There has been a rapid shift from our usual practices to an environment of virtual care and virtual education, due to COVID-19. As clinicians, many of us are still learning how to navigate and provide virtual care and now, as educators, how to navigate and provide virtual teaching. There are similarities and difference with the in-person and virtual environment. Being mindful of expectations and challenges can help in both realms. Most of the academic work done about online presence and professionalism is in the realm of social media. There are many resources around evaluation of learners in online courses. Our work as tutors and facilitators in an entirely online environment is, however, new ground. Online presence is now the only means of contact we may have with our learners for the time being and we are faced with new and unique challenges. We need to be mindful that professionalism expectations are consistent in an in-person and virtual environment.
Here is an infographic that faculty (and learners) can use to consider how best to foster an engaged and professional online learning environment:
While the face to face interaction with our students is often one of the most rewarding aspects of our teaching, we can use online teaching and learning as a way for us and our students to grow personally and professionally. Faculty can find ways to continue to make teaching fun through their creative use of engagement strategies and use of online platforms to vary their interactions with students. It is very possible to continue to provide students with guidance and feedback and to help them to grow as health professionals even in virtual settings. This form of teaching and learning will prepare our students and us, as clinicians, for the reality of a world of increased virtual care and online communication.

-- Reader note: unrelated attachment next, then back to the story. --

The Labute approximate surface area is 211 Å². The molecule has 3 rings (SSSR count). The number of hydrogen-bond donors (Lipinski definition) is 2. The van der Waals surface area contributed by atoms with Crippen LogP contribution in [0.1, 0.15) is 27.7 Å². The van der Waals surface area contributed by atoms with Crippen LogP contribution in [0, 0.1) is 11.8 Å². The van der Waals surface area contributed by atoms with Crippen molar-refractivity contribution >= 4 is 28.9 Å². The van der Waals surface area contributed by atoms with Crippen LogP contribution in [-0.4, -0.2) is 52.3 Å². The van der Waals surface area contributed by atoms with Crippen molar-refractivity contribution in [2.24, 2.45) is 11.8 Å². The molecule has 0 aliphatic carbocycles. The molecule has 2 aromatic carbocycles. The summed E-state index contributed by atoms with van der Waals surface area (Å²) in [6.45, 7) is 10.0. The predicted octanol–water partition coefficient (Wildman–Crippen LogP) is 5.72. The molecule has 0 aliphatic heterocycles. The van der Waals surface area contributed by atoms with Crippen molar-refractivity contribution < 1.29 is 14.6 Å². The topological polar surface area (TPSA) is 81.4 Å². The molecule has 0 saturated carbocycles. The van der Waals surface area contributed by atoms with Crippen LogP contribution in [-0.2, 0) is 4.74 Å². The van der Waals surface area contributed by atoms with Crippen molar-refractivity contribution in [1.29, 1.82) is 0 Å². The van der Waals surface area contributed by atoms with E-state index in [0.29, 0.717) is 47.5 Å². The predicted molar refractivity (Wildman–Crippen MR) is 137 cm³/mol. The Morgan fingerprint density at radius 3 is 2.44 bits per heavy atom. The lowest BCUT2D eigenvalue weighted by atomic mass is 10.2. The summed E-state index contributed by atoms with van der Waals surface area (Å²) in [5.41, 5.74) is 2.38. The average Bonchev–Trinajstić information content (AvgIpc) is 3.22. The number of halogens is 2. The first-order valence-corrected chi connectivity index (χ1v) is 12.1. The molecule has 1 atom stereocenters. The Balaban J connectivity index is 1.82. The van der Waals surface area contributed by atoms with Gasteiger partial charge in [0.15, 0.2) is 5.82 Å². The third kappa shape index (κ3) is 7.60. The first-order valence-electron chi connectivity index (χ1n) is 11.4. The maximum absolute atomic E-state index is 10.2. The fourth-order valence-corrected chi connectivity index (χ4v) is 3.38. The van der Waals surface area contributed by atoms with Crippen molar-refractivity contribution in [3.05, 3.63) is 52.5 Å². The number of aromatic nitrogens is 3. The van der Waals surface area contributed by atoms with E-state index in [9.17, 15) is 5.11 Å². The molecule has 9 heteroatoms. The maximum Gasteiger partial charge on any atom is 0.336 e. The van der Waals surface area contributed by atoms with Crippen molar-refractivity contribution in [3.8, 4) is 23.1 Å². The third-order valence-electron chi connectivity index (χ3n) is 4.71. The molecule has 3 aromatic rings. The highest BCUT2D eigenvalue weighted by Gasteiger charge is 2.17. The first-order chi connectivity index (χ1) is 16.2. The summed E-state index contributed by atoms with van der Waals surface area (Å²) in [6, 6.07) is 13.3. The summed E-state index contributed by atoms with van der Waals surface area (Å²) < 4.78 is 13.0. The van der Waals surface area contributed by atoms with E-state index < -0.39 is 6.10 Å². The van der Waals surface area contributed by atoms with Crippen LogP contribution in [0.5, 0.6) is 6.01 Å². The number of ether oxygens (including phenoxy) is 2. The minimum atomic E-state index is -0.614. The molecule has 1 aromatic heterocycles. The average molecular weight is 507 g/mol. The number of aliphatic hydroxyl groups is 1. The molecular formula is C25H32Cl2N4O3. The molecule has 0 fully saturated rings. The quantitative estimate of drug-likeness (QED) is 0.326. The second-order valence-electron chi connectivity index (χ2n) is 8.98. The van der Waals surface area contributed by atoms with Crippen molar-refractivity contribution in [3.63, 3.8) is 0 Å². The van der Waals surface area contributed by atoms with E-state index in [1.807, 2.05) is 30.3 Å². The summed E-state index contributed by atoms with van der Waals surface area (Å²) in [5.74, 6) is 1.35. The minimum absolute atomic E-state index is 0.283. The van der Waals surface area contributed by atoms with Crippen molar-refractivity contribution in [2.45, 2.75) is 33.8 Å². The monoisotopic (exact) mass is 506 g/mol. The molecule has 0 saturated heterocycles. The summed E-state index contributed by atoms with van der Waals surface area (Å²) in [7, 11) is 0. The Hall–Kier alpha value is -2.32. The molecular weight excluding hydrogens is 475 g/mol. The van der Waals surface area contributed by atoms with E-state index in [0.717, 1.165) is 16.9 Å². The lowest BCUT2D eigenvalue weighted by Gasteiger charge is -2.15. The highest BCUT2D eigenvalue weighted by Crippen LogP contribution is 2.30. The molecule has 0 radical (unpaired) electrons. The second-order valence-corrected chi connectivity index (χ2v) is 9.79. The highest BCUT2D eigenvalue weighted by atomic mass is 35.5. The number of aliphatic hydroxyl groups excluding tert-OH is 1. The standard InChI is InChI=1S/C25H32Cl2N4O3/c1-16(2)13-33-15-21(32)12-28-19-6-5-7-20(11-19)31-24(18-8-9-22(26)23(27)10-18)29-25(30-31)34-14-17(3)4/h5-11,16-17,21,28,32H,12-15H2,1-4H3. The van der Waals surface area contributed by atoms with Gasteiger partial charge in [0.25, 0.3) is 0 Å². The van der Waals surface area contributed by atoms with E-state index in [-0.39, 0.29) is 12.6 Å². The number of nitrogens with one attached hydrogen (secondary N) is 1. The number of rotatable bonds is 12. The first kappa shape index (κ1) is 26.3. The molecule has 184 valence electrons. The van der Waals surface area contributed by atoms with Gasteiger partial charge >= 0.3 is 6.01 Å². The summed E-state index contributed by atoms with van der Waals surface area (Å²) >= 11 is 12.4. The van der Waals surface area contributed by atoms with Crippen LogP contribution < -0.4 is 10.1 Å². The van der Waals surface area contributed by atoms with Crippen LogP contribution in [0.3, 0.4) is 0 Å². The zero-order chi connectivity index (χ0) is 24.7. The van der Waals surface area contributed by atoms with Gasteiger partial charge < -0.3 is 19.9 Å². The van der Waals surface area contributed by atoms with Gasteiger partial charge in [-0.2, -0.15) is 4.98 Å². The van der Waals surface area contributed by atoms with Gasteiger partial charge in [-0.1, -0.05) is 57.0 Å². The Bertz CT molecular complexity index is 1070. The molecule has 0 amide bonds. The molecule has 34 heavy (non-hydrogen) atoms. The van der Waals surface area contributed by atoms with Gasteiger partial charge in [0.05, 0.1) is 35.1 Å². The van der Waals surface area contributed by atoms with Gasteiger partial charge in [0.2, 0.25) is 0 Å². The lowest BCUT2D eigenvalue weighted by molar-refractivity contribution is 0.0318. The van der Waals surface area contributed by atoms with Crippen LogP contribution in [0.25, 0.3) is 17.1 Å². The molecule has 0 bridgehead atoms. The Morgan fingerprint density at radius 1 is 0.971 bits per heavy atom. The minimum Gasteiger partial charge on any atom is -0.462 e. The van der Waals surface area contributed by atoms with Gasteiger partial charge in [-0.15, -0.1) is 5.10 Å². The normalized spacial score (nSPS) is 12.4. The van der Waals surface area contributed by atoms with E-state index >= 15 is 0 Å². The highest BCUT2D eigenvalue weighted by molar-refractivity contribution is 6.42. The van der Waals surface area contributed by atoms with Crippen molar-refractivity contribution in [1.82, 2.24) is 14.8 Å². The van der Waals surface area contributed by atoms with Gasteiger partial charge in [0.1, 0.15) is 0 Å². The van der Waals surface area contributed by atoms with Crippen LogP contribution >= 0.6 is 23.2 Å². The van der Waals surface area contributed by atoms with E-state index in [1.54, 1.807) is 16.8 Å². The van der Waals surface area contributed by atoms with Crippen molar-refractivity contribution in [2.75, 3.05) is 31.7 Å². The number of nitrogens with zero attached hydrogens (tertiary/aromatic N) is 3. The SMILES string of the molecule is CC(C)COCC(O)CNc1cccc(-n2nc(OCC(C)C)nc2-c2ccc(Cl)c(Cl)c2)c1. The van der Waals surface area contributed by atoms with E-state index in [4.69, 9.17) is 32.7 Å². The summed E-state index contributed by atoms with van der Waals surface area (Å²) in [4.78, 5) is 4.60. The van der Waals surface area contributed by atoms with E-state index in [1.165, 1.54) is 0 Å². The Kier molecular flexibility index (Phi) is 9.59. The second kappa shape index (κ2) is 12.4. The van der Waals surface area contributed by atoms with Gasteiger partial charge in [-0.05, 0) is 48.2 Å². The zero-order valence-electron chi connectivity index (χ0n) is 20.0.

Dr. Amanda Bell (@BellDramanda) is a part time associate clinical professor in the Department of Family Medicine at McMaster University and the Regional Assistant Dean of the Niagara Regional Campus of the Michael G. DeGroote School of Medicine at McMaster University. In balancing her administrative role and her clinical duties, she remains a passionate advocate for student and faculty support and well-being.
Dr. Deborah Wilkes-Whitehall (@DAWilkesW) is a part time assistant clinical professor in the Department of Psychiatry and Behavioural Neuroscience at McMaster University and the Co-Chair of Professional Competencies at the Michael G. DeGroote School of Medicine. She is a Family Physician and Physician Lead of the Niagara Eating Disorder Outpatient Program. She is an advocate for health care provider wellness and teaching humanities in medicine.